Stay upright: At many Christmas parties there will be someone who has one too many and ends up horizontal on the floor or a couch, with their shirt tails out or showing their designer knickers. It always seems funny at the time, unless that someone is you. Don’t let it be. Easier than it sounds, I know. If you are at a party where servers are coming round with top-ups, don’t let your glass be refilled until you are near the bottom, that way you have a better idea of how many you’ve had.
Stay active: When there is so much fun stuff to do it is easy to put exercise of any kind out of the window. It may only be for a few weeks, but if you are going to party hard you need to make sure that you look after your body so that it can keep up. Don’t let yourself get sluggish, even if it’s just a brisk ten minute walk each day, keep moving. Better still, hit the dance floor and really let go.
Know when to call it a night: No-one likes to be a party-pooper, but staying until the sun comes up again just because you are too tired to leave is not helping anyone. Once the main party is finished don’t be dragged to another bar for a night-cap that turns into two or three. If it’s a one-off that may be fine, but if you’re looking to go out again within the next day or so you need time to rest as well.
Plan your getaway: I don’t want to sound like a public service announcement but you’d be surprised just how many people go for a night out, particularly around Christmas time, with little thought about how they are going to get home again. Don’t leave this to chance. You might be lucky and get a taxi as soon as you leave the venue or you could find yourself stood freezing in a queue for over an hour before you can get a cab. Whatever you do, make sure you know how you are getting back before you get there. And if you are organising a party, think about group transport for your guests, particularly if you are using a venue out of town.
Sleep: Hopefully all that partying will mean that you’ll be asleep almost as soon as your head hits the pillow. When you’re out late it can be difficult to get as much sleep as usual, but catch up where you can. And factor in some rest too – you’ll need energy for your next party.
Relax and have fun: This is key to any survival guide to enjoying the festive season. When your diary gets full both day and night it can be easy to start to feel stressed and forget that socialising is meant to be fun. The best way to survive the party season is to simply enjoy it, and what that means will be different for everyone. Find what suits you, don’t take on too many other commitments at this time of year, try new things, accept invitations, appreciate good company, and if you find you’ve given it a go and it’s not your thing, save your energy for something that is.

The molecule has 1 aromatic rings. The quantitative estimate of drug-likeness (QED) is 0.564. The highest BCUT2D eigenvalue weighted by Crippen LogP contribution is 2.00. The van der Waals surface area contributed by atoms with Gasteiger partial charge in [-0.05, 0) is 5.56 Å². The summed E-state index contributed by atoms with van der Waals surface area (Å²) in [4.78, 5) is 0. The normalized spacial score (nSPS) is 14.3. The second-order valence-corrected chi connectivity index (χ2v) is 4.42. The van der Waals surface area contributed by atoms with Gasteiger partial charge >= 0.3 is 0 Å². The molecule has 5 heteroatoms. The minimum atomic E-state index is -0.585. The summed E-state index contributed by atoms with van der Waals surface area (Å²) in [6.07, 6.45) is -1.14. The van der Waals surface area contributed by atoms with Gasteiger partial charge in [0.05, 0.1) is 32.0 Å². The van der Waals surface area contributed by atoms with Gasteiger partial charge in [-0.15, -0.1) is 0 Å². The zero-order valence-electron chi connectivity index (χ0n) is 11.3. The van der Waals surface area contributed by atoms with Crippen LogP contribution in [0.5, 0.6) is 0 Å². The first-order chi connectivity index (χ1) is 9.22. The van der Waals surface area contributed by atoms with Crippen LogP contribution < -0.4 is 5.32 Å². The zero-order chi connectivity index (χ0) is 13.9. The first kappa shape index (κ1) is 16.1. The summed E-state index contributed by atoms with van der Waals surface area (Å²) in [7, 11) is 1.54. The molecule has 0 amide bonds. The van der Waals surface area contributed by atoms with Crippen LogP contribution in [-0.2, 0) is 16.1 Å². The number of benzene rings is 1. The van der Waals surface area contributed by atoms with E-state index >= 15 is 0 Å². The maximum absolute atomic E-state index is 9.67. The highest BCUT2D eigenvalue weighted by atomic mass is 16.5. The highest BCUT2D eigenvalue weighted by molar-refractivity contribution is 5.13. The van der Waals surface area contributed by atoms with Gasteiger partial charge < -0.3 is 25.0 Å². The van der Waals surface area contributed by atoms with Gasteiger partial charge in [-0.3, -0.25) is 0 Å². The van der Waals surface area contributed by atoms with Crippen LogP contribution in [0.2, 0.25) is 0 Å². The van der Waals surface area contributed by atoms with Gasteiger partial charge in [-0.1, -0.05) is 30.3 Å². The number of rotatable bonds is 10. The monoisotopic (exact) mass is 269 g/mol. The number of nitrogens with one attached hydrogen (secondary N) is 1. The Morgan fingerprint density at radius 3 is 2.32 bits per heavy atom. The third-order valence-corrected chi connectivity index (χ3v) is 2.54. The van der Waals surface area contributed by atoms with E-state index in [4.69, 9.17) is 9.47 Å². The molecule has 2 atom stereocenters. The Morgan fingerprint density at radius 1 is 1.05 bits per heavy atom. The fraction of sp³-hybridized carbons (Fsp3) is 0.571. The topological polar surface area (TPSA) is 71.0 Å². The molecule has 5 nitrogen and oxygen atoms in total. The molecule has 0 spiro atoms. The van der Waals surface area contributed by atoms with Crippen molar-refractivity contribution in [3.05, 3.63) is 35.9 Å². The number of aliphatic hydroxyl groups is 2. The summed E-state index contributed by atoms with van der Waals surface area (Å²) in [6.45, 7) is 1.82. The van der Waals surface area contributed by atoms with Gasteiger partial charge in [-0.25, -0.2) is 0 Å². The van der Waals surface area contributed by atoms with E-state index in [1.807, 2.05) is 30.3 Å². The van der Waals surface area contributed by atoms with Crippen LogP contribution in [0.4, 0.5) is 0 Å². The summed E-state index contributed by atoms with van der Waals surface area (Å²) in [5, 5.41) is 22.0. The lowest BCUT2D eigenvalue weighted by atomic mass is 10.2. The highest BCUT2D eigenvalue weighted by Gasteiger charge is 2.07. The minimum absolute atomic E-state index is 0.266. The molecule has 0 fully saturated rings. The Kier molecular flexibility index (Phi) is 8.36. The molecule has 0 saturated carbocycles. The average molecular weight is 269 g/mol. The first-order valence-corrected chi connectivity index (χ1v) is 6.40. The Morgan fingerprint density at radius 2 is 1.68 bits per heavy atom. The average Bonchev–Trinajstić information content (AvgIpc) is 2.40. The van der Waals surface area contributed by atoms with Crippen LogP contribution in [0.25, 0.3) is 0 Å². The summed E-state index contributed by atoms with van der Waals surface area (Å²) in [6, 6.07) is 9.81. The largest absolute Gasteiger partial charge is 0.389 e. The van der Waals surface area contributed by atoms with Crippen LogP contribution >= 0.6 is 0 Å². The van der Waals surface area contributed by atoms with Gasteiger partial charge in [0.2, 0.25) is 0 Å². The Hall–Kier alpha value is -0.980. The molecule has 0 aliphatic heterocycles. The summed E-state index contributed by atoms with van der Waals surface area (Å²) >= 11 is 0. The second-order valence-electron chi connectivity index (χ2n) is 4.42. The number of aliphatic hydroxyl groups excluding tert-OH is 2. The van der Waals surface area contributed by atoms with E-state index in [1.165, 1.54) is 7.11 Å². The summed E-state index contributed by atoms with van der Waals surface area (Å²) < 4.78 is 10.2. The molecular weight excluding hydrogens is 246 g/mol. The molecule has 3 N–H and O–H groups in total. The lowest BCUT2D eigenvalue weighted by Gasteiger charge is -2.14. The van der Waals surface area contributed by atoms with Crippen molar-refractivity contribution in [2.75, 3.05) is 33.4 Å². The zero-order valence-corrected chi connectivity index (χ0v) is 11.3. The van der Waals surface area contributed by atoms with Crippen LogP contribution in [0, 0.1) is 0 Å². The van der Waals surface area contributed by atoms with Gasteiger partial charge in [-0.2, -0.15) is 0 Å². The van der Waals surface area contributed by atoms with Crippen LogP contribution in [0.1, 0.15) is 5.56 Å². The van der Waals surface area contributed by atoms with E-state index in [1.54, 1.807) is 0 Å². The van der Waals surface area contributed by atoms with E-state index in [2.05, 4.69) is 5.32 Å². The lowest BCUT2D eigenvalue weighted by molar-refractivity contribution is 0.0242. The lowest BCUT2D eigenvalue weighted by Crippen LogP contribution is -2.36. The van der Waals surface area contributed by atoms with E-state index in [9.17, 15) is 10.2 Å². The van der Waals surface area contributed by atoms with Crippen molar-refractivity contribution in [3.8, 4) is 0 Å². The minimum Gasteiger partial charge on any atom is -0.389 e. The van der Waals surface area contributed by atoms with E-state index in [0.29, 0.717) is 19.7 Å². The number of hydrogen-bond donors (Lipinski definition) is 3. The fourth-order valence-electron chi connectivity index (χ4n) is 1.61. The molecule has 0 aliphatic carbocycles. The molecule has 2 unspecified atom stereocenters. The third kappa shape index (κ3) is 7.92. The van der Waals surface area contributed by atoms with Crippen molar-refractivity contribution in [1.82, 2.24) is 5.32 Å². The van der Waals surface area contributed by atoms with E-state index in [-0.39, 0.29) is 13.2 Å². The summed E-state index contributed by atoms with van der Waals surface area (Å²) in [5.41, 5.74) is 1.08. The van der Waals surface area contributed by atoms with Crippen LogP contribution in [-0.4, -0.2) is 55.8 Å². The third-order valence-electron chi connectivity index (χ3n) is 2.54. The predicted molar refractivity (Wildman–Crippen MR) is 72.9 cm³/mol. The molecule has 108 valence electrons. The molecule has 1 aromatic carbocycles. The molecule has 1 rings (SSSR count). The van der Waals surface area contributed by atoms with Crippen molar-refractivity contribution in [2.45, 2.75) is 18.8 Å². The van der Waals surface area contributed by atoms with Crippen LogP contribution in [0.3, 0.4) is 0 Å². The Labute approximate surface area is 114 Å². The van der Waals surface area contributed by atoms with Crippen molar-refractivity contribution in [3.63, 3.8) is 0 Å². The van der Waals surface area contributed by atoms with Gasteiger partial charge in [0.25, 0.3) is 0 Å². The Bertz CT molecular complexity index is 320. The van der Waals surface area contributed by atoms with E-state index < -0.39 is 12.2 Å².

If you have enjoyed ‘A party magnate’s survival guide to enjoying the festive season’ – take a look at other posts for enjoying the festive celebrations.
WELCOME TO THE GLITTERING WORLD OF PARTY PLANNING IN THE NORTH WEST, IN C4’S NEW DOCUMENTARY, ‘THE MILLIONAIRE PARTY PLANNER’
Broadcasts at 10.00pm on 30th December on Channel 4
From the cube in your drink to dynamic ice sculptures. Table centrepieces to dramatic floral installations. Canapes to authentic street-food experiences. The party industry in the UK is now worth millions and with the well-heeled splashing out up to a million on parties, weddings and special celebrations, Party Planner Liz Taylor has never been so busy
Liz, who has been in the business for over 30 years, knows that in this ferociously competitive industry you’re only as good as your last bash.
Helped by Liz’s expert team of “super suppliers’ – a chef, florist, lighting director and personal assistant, Liz will be throwing three lavish parties.
Across the hour we’ll discover what exactly does it take to stay on top of your game in an industry that can earn you over £100k a year.
First on the agenda is to organise a big budget 40th birthday bash for Liz’s nutritionist. Liz has decided to transform her home into a nightclub complete with a cocktail bar and disco. Exotic canapés created by the chef to Madonna and a 3D birthday cake featuring the party’s host on the treadmill are just some of the crazy and creative ideas on the menu.
Next on the list is a Bar mitzvah where it’s all about making a grand entrance to the party.
Then finally there’s Marina Dalglish’s charity ball. With over five hundred guests attending including footballers and soap stars, this is one of the North West’s biggest nights on the social calendar. But with just 48 hours to go, trouble is brewing… Liz hates the dance floor, the entrance is ‘shocking’ and the pudding is terrible. It’s all change at the eleventh hour as Liz battles to get one of the most important events of the year right on the night.
Liz Taylor said: “I’m hugely excited to invite viewers into my challenging world of party planning. I have had to be a fearless and feisty, fabulous and fun businesswoman committed to delivering the very best of parties!
The Millionaire Party Planner will be packed with high drama, extravagant spending, lavish locations, high fashion, incredible food and flowers & multiple party reveals. Executive Produced by Oliver Wright.